IPv6 accounting RADIUS SQL schema?

Michael Ducharme mducharme at gmail.com
Sun Aug 19 07:21:19 CEST 2018


On 8/18/2018 8:37 PM, Nathan Ward wrote:
> Additionally, it is common that WAN side addresses are not assigned at all - and only DHCPv6 IA-PD is assigned - and there may even be multiple IA-PD assigned.
Yes, I am aware - we do not assign WAN side addresses. An unfortunate 
side effect of this is that *many* consumer routers will then not 
function - quite a few consumer routers ask for address and prefix, and 
if offered a prefix with no address, will refuse it instead of correctly 
accepting the prefix. Once our NAS vendor adds proper RADIUS accounting 
support for IPv6, we might assign WAN-side addresses for that reason only.

We are only starting to provide managed residential gateways to our 
customers - our network has been historically BYOR 
(bring-your-own-router), and we even have some customers who have no 
computer and no router, only an xbox plugged into their modem configured 
with the PPPoE credentials. At the moment, the way our network is 
configured, those xbox customers are out of luck for IPv6, since the 
xbox is unlikely to request a prefix via DHCPv6-PD. Given our 
environment, as long as we have decent RADIUS accounting, we are likely 
to enable both SLAAC framed-prefix and DHCPv6 address provisioning, if 
only to provide working IPv6 connectivity to as many customers as 
possible, given the plethora of different ways they can connect.

> I think the short story is that a RADIUS “session” can have 0+ IPv6 addresses/prefixes. This is I suppose similar to IPv4, if you use Framed-Route to give customers additional addresses - these can exist in Accounting-Request messages.
The big difference with Framed-Route in IPv4 is there is not generally a 
mechanism for customers to be automatically assigned their own prefix 
with IPv4 -- at least I have never heard of a means to do so. The only 
way that the customer is going to get an IPv4 prefix is if the attribute 
is provided via RADIUS in the Access-Accept packet, and in that event, 
you don't necessarily need the accounting to know that the customer has 
that prefix (since somewhere else in the same RADIUS database there is 
the attribute that provided it in the first place). This is different 
with IPv6, where the customer can get a Delegated-IPv6-Prefix and/or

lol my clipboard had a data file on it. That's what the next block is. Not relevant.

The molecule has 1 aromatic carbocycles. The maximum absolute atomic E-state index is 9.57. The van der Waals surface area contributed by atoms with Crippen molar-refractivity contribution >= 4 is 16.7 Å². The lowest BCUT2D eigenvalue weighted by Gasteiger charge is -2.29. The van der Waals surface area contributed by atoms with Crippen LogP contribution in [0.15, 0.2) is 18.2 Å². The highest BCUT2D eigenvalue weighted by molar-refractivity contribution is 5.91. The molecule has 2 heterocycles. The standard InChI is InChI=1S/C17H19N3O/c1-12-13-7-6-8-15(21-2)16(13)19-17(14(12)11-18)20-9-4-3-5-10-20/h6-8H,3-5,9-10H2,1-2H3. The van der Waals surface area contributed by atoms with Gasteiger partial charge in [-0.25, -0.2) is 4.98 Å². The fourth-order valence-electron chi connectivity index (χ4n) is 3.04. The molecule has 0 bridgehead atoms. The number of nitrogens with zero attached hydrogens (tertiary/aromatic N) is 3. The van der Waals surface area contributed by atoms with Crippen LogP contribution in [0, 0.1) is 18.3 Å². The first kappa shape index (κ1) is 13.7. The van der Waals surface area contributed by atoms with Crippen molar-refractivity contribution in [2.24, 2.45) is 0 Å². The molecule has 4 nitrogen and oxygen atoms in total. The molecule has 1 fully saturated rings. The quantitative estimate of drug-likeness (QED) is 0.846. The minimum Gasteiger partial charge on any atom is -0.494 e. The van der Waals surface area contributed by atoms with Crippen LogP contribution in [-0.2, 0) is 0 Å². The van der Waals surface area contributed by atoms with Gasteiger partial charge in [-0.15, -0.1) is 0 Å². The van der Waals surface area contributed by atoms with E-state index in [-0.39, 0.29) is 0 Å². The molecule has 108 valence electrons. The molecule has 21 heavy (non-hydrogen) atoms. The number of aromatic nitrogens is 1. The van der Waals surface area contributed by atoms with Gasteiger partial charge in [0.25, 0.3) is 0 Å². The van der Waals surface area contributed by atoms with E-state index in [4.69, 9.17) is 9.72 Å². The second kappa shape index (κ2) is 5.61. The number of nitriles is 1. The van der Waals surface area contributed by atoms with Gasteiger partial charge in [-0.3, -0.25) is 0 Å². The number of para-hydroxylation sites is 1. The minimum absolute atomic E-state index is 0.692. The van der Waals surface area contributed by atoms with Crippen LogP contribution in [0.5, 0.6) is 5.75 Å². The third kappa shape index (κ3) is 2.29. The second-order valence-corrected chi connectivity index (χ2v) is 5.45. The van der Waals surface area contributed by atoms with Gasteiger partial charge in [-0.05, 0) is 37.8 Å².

Framed-IPv6-Prefix by automatic means without that prefix having been 
originally assigned via RADIUS, and having the accounting record is 
therefore more crucial.
> I don’t know if this is something that FreeRADIUS should attempt to solve in a generic way, or if there should perhaps be some examples and have it left up to the operator. If it is solved in a generic way, how would that be done?
> - Additional tables for prefix assignments?
> - ARRAY support in SQL? (Not in MySQL, but is in other SQL DBs)
> - JSON or some other serialisation of an array in to text?
> - ARRAY for most DBs, JSON blob for others?

I considered the idea of another table, because it is tempting to have 
the idea of a structure that represents IPv6 addresses that the customer 
has in a single place, but that increases complexity in its own way. If 
you did have a second table, however, it would be even more tempting to 
have it store all other attributes that aren't recorded elsewhere, with 
fields for radacctid (to associate it with the correct accounting 
record), attribute name, and attribute value. It's always a weakness of 
the DB-field-per-attribute SQL approach that you aren't recording all 
accounting fields in the database, and the separate table would provide 
that - the database could record every value that the NAS provides. 
Alternatively as you suggest, you could have a JSON blob that records 
the remaining attributes. I don't personally like the idea of using a 
type like ARRAY that MySQL doesn't support, especially since it is 
probably the case that most FreeRADIUS SQL implementations out there are 
using MySQL.

However, I don't think it is necessarily a technical problem to have 
three different fields to store the IPv6 address and searching across 
three fields. The biggest risk is going to be lack of understanding of 
what the fields are for, where developers who create billing systems or 
web interfaces that offer some kind of address search function may only 
program it to search one of the three fields, not understanding the 
purpose of the different fields. I expect that a developer extending 
their billing system or web interface to IPv6, not having an 
understanding of some of the technicalities, would think that search of 
a "framedipv6address" field was sufficient and not bother to search the 
"framedipv6prefix" and "delegatedipv6prefix" fields, and that would end 
up creating issues for end users.


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